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As Charles Sharp was flying over the top of his motorcycle’s handlebars in the wee hours of the dark morning last Wednesday, he said a prayer that God would protect him from the inevitable impact he was about to endure.
While Charles, 51, of Mount Eden, did have a rough landing after he unavoidably crashed into a deer around 4:18 a.m., he does believe he got an answer to his prayer. Two pedestrians — whose identities are still a mystery — stopped on the side of Ky. 55 to assist Charles. He said he does remember that one was a man and the other was a woman, and both assisted him until emergency personnel arrived on the scene around 4:30 a.m. Charles said he collided with the deer after checking his rearview mirror in an attempt to change lanes. When his eyes came back to the roadway, the deer was too close to avoid. He was on his way to work in Louisville when the crash occurred.
“I hit him and went over the top of him,” Charles said. “When I got up, these people were coming up the road. I was waving them down. This man stopped, he drug the motorcycle out of the road and kept his vehicle parked in the middle. He helped me to the guard rail. Then this lady stopped and checked on me and then she went back to the car to get a rag. Blood was pouring out of my head.”
Charles’ wife, Joyce Sharp, said she does not believe her husband would be alive today had it not been for the mystery assistant who applied pressure to her husband’s head. Charles sustained a bone-deep gash to his head that required seven staples.
“The doctor said some people don’t even lose that much blood and don’t make it,” Joyce said. “I think God put them there to help him, because if it wasn’t for that lady holding pressure, he would have lost too much blood.”
Charles was transported to Jewish Hospital Shelbyville by Spencer County EMS and was later released. He was treated for his head injury, and had extensive swelling in his hands and right leg. But the good news is that Charles is going to be alright, and he will be able to return to work. The Sharps attribute much of Charles’ positive outcome to the two passersby who assisted at the scene, but did not leave their names.
“I’d just like to let them know that I really appreciate them stopping and helping me,” Charles said. “I’d like to know who they were so I could thank them. I never had the time to thank them up there. There aren’t too many people who stop and help.”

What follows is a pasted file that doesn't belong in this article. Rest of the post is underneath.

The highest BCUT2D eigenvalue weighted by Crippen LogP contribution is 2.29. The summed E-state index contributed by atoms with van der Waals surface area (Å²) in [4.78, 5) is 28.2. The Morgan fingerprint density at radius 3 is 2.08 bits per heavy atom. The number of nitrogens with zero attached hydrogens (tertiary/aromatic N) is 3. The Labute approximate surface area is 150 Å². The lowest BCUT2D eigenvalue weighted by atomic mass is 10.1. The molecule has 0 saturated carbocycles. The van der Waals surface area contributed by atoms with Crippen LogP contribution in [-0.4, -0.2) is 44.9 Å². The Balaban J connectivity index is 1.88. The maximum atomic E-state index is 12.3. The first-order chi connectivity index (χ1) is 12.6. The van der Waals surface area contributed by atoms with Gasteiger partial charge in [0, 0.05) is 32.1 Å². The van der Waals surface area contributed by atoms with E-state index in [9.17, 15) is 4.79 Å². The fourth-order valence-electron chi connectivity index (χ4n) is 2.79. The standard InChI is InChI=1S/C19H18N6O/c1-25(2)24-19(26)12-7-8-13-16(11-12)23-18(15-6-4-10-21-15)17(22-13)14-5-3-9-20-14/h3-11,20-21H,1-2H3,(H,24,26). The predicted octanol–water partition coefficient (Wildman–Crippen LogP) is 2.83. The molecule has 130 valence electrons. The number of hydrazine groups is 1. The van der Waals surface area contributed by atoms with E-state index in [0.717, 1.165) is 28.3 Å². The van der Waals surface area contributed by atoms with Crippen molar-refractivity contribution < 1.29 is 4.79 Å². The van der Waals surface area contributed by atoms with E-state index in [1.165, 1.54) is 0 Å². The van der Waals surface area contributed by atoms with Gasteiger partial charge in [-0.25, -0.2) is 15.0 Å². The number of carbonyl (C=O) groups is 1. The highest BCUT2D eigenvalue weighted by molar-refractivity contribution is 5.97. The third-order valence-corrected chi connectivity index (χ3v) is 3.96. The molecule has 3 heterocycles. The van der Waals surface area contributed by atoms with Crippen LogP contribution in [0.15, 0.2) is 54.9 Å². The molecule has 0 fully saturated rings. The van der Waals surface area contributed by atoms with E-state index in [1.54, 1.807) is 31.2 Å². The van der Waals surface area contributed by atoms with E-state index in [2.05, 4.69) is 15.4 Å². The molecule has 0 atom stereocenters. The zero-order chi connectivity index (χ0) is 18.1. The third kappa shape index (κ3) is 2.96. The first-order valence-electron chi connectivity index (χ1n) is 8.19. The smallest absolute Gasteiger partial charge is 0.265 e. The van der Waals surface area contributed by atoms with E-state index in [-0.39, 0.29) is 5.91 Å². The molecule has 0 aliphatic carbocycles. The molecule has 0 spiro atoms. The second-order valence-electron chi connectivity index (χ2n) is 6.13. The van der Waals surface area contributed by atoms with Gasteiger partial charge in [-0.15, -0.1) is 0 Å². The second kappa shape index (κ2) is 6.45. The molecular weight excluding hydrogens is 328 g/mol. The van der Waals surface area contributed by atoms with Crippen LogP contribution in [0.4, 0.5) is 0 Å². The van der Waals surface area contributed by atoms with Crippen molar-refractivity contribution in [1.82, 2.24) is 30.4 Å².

Spencer County Sheriff Donald “Buddy” Stump said it is not that uncommon for motorists to stop and help at accident scenes, but that it is important that they provide the proper assistance.
“In most cases, as long as the person’s at a safe place at the time, you try not to move them in case of a neck or spine injury,” Stump said.
Stump reiterated that anyone assisting at an accident scene before emergency personnel arrive should try to avoid moving the injured. He said that if the victim has a laceration, applying direct pressure to the wound with a cloth is advised.
“A lot of times you’d be surprised how many times you have an RN or a doctor stop to offer assistance,” Stump said. “You wouldn’t think there’d be that many nurses and medical professionals going up and down the highway, but from time to time, I’ve actually had a doctor show up.”
Stump encouraged as many community members as possible to become CPR and first aid certified.
“You never know what time of day or what month you might use that, even on your own family,” Stump said. “When you’re certified in CPR/first aid, that helps the liability issues that go along with rendering aid to people.”
Charles said last Wednesday’s motorcycle commute was the last he would ever make on his bike, which he has been riding since he was a child.
“I’ve rode motorcycles ever since I was a little kid,” Charles said. “This was my first accident. It’ll be the first time and the last time because I’ll never have another one. That’s it for me. If you make it through (an accident), you don’t ever want another.”
Charles and Joyce agree they hope to find out who the individuals were who assisted at the accident scene last Wednesday. Anyone with information regarding the incident can call the Sharp family at 502-639-7083.